The Opportunity Cost of Poor Positioning Strategy

I read a post recently that made me think about ‘opportunity cost’ in a different way. The gist of the post was that while we tend to consider opportunity cost in the business environment, everything has an opportunity cost. It makes sense of course, I just never really stopped to think about it that way; watching a show on Netflix has an opportunity cost of the time you could have read a book, taken a hike, or played with your kids. Choosing the waffles at an all you can eat brunch buffet has an opportunity cost of not being able to eat the omelet or smoked salmon. You get the point; everything has an opportunity cost.

Since positioning strategy is our ‘thing’, I started thinking about it in terms of opportunity cost. What does it cost a brand to make one choice about positioning strategy versus another? There are clearly a lot of choices that go into developing and settling on a positioning strategy and choosing your target customer is one with a potentially huge opportunity cost. Considerations like, How large is the group? What’s their likelihood to purchase your brand? How loyal will they be? How do they view competitive brands? etc. all come into play.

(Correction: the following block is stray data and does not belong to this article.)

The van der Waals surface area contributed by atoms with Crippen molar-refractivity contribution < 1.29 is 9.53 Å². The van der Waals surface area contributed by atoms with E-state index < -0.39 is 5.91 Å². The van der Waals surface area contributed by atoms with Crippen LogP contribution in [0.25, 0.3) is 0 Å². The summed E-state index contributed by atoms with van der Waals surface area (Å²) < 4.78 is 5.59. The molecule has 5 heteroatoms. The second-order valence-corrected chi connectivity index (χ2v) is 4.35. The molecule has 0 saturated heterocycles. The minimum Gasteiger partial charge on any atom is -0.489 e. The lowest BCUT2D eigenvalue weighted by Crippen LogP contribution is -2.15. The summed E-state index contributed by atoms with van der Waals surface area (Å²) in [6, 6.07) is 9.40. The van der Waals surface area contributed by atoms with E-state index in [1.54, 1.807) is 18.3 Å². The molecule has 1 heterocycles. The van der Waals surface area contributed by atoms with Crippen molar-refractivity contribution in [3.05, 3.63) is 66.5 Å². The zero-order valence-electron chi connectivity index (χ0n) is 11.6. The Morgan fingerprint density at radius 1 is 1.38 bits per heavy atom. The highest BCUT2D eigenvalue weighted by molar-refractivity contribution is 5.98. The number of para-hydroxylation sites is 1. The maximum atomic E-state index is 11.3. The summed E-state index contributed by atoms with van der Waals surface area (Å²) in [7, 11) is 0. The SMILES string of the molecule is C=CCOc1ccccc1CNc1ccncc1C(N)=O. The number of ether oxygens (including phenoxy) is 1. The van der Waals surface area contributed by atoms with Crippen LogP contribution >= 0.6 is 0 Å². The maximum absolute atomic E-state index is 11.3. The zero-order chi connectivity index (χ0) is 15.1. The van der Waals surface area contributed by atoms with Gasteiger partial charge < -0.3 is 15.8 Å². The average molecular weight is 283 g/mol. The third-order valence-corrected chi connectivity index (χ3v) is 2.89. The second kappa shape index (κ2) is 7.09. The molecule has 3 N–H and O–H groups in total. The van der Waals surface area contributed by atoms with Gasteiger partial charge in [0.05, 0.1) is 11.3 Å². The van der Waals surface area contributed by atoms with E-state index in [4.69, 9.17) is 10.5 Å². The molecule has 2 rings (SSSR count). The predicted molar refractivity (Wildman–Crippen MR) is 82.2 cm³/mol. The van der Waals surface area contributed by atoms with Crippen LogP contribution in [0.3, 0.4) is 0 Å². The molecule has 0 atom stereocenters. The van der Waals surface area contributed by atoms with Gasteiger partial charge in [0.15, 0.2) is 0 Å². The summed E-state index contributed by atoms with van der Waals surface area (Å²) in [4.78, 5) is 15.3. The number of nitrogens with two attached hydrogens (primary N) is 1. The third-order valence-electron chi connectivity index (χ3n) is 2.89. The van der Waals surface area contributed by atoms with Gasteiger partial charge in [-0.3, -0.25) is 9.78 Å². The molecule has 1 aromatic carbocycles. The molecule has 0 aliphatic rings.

Every brand manager runs through some sort of physical or mental checklist in an attempt to define the value of their choices. From what we see, the opportunity cost assessment tends to fall one way; larger target customer groups being assigned more value than smaller customer groups. In my opinion this happens as a result of a heavy focus on the sales goal and how to achieve it as quickly as possible. These goals are your reality but defining your target customer group based on them frequently leads to poorly defined target customers and an overly generalized positioning strategy. The opportunity cost of an ill-defined target customer leading to a somewhat generic positioning strategy is the difference between success and failure.

Dennis CrowleyComment